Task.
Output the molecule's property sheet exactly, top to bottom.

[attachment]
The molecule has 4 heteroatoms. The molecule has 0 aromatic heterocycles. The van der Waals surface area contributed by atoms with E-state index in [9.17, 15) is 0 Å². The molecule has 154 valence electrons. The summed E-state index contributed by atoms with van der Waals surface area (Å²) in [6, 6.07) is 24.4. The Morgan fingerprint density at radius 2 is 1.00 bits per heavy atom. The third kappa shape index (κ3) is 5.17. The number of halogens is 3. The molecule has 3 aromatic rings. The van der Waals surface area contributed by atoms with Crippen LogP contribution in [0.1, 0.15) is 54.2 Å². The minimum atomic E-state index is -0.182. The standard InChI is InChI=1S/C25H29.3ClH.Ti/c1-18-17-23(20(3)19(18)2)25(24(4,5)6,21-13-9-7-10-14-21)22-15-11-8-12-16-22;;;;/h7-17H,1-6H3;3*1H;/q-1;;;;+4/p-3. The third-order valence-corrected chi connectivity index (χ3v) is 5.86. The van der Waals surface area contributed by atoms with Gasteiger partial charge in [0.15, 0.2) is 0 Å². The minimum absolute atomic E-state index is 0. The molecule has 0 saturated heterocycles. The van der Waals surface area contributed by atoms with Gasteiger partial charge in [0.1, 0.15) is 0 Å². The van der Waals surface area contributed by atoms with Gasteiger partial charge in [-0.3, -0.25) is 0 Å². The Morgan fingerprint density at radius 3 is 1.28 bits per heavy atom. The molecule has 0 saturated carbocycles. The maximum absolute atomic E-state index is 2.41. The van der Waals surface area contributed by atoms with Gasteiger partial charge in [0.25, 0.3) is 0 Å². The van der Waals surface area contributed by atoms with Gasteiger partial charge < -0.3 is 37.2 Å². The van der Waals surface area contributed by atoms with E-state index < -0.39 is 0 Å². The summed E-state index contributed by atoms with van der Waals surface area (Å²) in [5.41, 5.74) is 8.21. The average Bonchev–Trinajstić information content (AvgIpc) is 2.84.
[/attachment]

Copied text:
The molecule has 4 heteroatoms. The molecule has 0 aromatic heterocycles. The van der Waals surface area contributed by atoms with E-state index in [9.17, 15) is 0 Å². The molecule has 154 valence electrons. The summed E-state index contributed by atoms with van der Waals surface area (Å²) in [6, 6.07) is 24.4. The Morgan fingerprint density at radius 2 is 1.00 bits per heavy atom. The third kappa shape index (κ3) is 5.17. The number of halogens is 3. The molecule has 3 aromatic rings. The van der Waals surface area contributed by atoms with Crippen LogP contribution in [0.1, 0.15) is 54.2 Å². The minimum atomic E-state index is -0.182. The standard InChI is InChI=1S/C25H29.3ClH.Ti/c1-18-17-23(20(3)19(18)2)25(24(4,5)6,21-13-9-7-10-14-21)22-15-11-8-12-16-22;;;;/h7-17H,1-6H3;3*1H;/q-1;;;;+4/p-3. The third-order valence-corrected chi connectivity index (χ3v) is 5.86. The van der Waals surface area contributed by atoms with Gasteiger partial charge in [0.15, 0.2) is 0 Å². The minimum absolute atomic E-state index is 0. The molecule has 0 saturated heterocycles. The van der Waals surface area contributed by atoms with Gasteiger partial charge in [0.1, 0.15) is 0 Å². The van der Waals surface area contributed by atoms with Gasteiger partial charge in [-0.3, -0.25) is 0 Å². The Morgan fingerprint density at radius 3 is 1.28 bits per heavy atom. The molecule has 0 saturated carbocycles. The maximum absolute atomic E-state index is 2.41. The van der Waals surface area contributed by atoms with Gasteiger partial charge in [0.25, 0.3) is 0 Å². The van der Waals surface area contributed by atoms with Gasteiger partial charge < -0.3 is 37.2 Å². The van der Waals surface area contributed by atoms with E-state index < -0.39 is 0 Å². The summed E-state index contributed by atoms with van der Waals surface area (Å²) in [5.41, 5.74) is 8.21. The average Bonchev–Trinajstić information content (AvgIpc) is 2.84.